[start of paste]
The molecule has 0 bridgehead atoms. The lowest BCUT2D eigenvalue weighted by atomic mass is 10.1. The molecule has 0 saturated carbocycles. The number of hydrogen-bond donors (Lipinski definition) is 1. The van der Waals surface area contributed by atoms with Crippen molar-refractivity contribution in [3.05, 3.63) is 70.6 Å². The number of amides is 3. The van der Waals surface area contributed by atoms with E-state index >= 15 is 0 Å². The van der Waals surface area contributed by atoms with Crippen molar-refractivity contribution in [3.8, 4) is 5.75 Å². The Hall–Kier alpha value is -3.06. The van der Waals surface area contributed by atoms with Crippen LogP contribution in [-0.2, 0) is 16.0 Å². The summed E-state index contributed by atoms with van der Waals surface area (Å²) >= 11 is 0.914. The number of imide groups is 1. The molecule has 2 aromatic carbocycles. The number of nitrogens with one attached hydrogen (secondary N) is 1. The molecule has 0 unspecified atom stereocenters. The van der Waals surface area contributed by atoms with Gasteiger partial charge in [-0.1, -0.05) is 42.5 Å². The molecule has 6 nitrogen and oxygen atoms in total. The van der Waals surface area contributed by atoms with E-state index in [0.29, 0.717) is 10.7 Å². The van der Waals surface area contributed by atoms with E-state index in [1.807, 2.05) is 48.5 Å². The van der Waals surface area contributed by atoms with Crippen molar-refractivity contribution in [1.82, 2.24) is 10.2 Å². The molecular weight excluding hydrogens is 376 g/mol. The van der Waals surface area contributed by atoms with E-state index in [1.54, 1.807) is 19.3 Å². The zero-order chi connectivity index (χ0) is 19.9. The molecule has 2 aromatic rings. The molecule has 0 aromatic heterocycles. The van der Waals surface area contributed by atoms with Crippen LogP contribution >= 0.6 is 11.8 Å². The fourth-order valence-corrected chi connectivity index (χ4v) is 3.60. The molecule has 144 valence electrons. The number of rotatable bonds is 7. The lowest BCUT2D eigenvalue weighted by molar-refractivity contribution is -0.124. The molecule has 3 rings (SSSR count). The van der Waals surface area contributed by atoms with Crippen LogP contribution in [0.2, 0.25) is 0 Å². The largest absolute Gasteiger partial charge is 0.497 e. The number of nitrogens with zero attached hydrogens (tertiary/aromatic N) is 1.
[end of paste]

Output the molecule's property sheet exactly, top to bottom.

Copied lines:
The molecule has 0 bridgehead atoms. The lowest BCUT2D eigenvalue weighted by atomic mass is 10.1. The molecule has 0 saturated carbocycles. The number of hydrogen-bond donors (Lipinski definition) is 1. The van der Waals surface area contributed by atoms with Crippen molar-refractivity contribution in [3.05, 3.63) is 70.6 Å². The number of amides is 3. The van der Waals surface area contributed by atoms with E-state index >= 15 is 0 Å². The van der Waals surface area contributed by atoms with Crippen molar-refractivity contribution in [3.8, 4) is 5.75 Å². The Hall–Kier alpha value is -3.06. The van der Waals surface area contributed by atoms with Crippen LogP contribution in [-0.2, 0) is 16.0 Å². The summed E-state index contributed by atoms with van der Waals surface area (Å²) >= 11 is 0.914. The number of imide groups is 1. The molecule has 2 aromatic carbocycles. The number of nitrogens with one attached hydrogen (secondary N) is 1. The molecule has 0 unspecified atom stereocenters. The van der Waals surface area contributed by atoms with Gasteiger partial charge in [-0.1, -0.05) is 42.5 Å². The molecule has 6 nitrogen and oxygen atoms in total. The van der Waals surface area contributed by atoms with E-state index in [0.29, 0.717) is 10.7 Å². The van der Waals surface area contributed by atoms with E-state index in [1.807, 2.05) is 48.5 Å². The van der Waals surface area contributed by atoms with Crippen molar-refractivity contribution in [1.82, 2.24) is 10.2 Å². The molecular weight excluding hydrogens is 376 g/mol. The van der Waals surface area contributed by atoms with E-state index in [1.54, 1.807) is 19.3 Å². The zero-order chi connectivity index (χ0) is 19.9. The molecule has 2 aromatic rings. The molecule has 0 aromatic heterocycles. The van der Waals surface area contributed by atoms with Crippen LogP contribution >= 0.6 is 11.8 Å². The fourth-order valence-corrected chi connectivity index (χ4v) is 3.60. The molecule has 144 valence electrons. The number of rotatable bonds is 7. The lowest BCUT2D eigenvalue weighted by molar-refractivity contribution is -0.124. The molecule has 3 rings (SSSR count). The van der Waals surface area contributed by atoms with Crippen LogP contribution in [0.2, 0.25) is 0 Å². The largest absolute Gasteiger partial charge is 0.497 e. The number of nitrogens with zero attached hydrogens (tertiary/aromatic N) is 1.